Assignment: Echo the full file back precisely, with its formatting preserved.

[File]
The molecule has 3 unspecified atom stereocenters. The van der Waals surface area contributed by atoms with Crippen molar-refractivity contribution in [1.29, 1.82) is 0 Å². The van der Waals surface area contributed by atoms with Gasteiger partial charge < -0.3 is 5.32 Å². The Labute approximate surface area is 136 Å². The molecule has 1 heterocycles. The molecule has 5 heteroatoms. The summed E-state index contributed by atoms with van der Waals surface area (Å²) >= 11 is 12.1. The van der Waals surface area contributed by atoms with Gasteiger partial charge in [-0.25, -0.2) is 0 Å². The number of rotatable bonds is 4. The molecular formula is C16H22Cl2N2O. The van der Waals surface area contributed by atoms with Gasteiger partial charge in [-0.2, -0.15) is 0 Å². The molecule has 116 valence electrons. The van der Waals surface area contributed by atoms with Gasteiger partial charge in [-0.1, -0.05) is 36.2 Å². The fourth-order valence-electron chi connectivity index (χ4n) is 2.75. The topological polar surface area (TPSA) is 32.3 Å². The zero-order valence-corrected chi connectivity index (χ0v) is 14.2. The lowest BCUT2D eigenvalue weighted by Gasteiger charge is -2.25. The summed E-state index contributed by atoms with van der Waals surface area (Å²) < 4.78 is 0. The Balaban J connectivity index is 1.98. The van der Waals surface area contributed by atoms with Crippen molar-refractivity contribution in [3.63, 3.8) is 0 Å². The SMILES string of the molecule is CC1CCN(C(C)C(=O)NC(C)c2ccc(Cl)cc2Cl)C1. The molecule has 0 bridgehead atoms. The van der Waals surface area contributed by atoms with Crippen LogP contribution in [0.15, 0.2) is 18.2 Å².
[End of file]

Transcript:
The molecule has 3 unspecified atom stereocenters. The van der Waals surface area contributed by atoms with Crippen molar-refractivity contribution in [1.29, 1.82) is 0 Å². The van der Waals surface area contributed by atoms with Gasteiger partial charge < -0.3 is 5.32 Å². The Labute approximate surface area is 136 Å². The molecule has 1 heterocycles. The molecule has 5 heteroatoms. The summed E-state index contributed by atoms with van der Waals surface area (Å²) >= 11 is 12.1. The van der Waals surface area contributed by atoms with Gasteiger partial charge in [-0.25, -0.2) is 0 Å². The number of rotatable bonds is 4. The molecular formula is C16H22Cl2N2O. The van der Waals surface area contributed by atoms with Gasteiger partial charge in [-0.2, -0.15) is 0 Å². The molecule has 116 valence electrons. The van der Waals surface area contributed by atoms with Gasteiger partial charge in [-0.1, -0.05) is 36.2 Å². The fourth-order valence-electron chi connectivity index (χ4n) is 2.75. The topological polar surface area (TPSA) is 32.3 Å². The zero-order valence-corrected chi connectivity index (χ0v) is 14.2. The lowest BCUT2D eigenvalue weighted by Gasteiger charge is -2.25. The summed E-state index contributed by atoms with van der Waals surface area (Å²) < 4.78 is 0. The Balaban J connectivity index is 1.98. The van der Waals surface area contributed by atoms with Crippen molar-refractivity contribution in [3.63, 3.8) is 0 Å². The SMILES string of the molecule is CC1CCN(C(C)C(=O)NC(C)c2ccc(Cl)cc2Cl)C1. The molecule has 0 bridgehead atoms. The van der Waals surface area contributed by atoms with Crippen LogP contribution in [0.15, 0.2) is 18.2 Å².